So what is the solution?  A lack of a “way” is solvable with better tools, and that’s happening, and needs to continue happening.  It needs to be supported by better legal backing, and more effective sanctions when dopers are caught.  False positives undermine it, as do grey cases where science cannot provide answers that meet an acceptable legal standard, so they must be dealt with.  As a result, progress on the “way” will come from the same steps, in the same direction, as were taken to develop the passport and more sensitive tests.

I honestly believe that many, if not most, of the people actually using the tools within anti-doping are sincere and committed to eradicating doping.  I know many, and I believe them to be good people using the tools they have as well as their resources allow.  But the consistent thread in the sport’s biggest scandals points to something above them, at both the national and international level.

That something is “will”, and it is much more difficult to create.  It requires a revision of the entire system.  Why is will lacking? At the risk of oversimplifying, it is absent because pursuing and sanctioning dopers is at odds with selling the sport for commercial gain.  It’s a negative message, it “spits in the soup”, to borrow a phrase from cycling, referring to people who spoke out about doping.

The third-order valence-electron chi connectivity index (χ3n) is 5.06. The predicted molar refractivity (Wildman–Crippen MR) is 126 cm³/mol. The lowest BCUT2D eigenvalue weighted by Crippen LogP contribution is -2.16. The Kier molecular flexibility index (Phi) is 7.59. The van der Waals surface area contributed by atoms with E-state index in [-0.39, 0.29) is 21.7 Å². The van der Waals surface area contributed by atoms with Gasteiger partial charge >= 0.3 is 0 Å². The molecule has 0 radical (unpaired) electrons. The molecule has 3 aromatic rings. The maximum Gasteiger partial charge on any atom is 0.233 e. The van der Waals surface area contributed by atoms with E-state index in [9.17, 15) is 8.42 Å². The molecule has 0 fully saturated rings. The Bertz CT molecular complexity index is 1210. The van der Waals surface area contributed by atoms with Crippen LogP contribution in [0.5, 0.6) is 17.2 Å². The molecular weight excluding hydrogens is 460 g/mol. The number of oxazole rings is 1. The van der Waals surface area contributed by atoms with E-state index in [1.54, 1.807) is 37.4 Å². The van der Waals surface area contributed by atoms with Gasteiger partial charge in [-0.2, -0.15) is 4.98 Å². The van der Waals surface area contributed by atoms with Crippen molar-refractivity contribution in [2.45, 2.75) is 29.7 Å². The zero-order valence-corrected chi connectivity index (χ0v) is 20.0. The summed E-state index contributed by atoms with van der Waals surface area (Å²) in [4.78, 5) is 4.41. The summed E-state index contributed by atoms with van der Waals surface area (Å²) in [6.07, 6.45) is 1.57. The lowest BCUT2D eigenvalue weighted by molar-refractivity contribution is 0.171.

Until the incentives of those responsible for anti-doping are changed, I do not see how the will to enforce anti-doping can be created.  When authorities are tasked with simultaneously promoting the sport and catching its cheats, the balance will always tilt to one side.  In this world, a whistleblower will always be viewed as a threat who cannot possibly be welcomed.  Retests that threaten the positive veneer of historic events cannot be fully acknowledged (“Quick, blame the meat!”) or indeed done.  Until such whistleblowers can be welcomed as an opportunity, and until authorities win back lost trust, progress will remain stalled.

So anti-doping has to be taken away from sports, and potentially, even WADA’s structure must be changed.  It has been called a “PR arm” of the IOC, perhaps a little harshly, but there is something counterproductive in the too-close relationship they have, as well as the funding structure.